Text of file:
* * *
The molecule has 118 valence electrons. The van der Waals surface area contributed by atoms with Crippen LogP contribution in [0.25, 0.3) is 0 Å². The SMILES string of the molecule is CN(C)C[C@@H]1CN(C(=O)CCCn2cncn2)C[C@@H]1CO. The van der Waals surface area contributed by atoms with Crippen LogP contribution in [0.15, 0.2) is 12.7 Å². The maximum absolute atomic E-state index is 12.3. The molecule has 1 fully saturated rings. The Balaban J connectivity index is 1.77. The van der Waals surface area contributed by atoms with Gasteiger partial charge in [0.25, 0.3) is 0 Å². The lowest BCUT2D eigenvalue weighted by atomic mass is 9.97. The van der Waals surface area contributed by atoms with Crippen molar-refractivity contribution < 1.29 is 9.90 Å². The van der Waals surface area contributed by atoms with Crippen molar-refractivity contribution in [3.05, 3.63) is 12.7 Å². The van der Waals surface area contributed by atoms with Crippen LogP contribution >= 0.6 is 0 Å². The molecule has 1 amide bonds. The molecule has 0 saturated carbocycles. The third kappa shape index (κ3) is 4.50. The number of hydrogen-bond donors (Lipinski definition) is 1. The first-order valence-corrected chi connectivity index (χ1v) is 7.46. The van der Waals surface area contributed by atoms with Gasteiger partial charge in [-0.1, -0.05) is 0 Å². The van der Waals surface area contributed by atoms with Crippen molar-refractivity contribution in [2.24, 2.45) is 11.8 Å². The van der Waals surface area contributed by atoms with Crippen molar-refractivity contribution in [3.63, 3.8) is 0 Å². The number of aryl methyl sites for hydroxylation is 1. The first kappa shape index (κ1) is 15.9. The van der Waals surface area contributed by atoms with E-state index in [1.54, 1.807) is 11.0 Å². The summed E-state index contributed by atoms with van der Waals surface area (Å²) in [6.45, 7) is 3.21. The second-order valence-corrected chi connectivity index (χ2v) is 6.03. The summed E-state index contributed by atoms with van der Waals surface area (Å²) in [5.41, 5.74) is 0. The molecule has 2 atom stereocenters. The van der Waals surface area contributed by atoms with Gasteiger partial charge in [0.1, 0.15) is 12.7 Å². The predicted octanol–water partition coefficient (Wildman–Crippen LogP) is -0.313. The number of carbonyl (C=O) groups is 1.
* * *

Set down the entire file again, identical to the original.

The molecule has 118 valence electrons. The van der Waals surface area contributed by atoms with Crippen LogP contribution in [0.25, 0.3) is 0 Å². The SMILES string of the molecule is CN(C)C[C@@H]1CN(C(=O)CCCn2cncn2)C[C@@H]1CO. The van der Waals surface area contributed by atoms with Crippen LogP contribution in [0.15, 0.2) is 12.7 Å². The maximum absolute atomic E-state index is 12.3. The molecule has 1 fully saturated rings. The Balaban J connectivity index is 1.77. The van der Waals surface area contributed by atoms with Gasteiger partial charge in [0.25, 0.3) is 0 Å². The lowest BCUT2D eigenvalue weighted by atomic mass is 9.97. The van der Waals surface area contributed by atoms with Crippen molar-refractivity contribution < 1.29 is 9.90 Å². The van der Waals surface area contributed by atoms with Crippen molar-refractivity contribution in [3.05, 3.63) is 12.7 Å². The van der Waals surface area contributed by atoms with Crippen LogP contribution >= 0.6 is 0 Å². The molecule has 1 amide bonds. The molecule has 0 saturated carbocycles. The third kappa shape index (κ3) is 4.50. The number of hydrogen-bond donors (Lipinski definition) is 1. The first-order valence-corrected chi connectivity index (χ1v) is 7.46. The van der Waals surface area contributed by atoms with Gasteiger partial charge in [-0.1, -0.05) is 0 Å². The van der Waals surface area contributed by atoms with Crippen molar-refractivity contribution in [2.24, 2.45) is 11.8 Å². The van der Waals surface area contributed by atoms with Crippen molar-refractivity contribution in [3.63, 3.8) is 0 Å². The number of aryl methyl sites for hydroxylation is 1. The first kappa shape index (κ1) is 15.9. The van der Waals surface area contributed by atoms with E-state index in [1.54, 1.807) is 11.0 Å². The summed E-state index contributed by atoms with van der Waals surface area (Å²) in [6.45, 7) is 3.21. The second-order valence-corrected chi connectivity index (χ2v) is 6.03. The summed E-state index contributed by atoms with van der Waals surface area (Å²) in [5.41, 5.74) is 0. The molecule has 2 atom stereocenters. The van der Waals surface area contributed by atoms with Gasteiger partial charge in [0.1, 0.15) is 12.7 Å². The predicted octanol–water partition coefficient (Wildman–Crippen LogP) is -0.313. The number of carbonyl (C=O) groups is 1.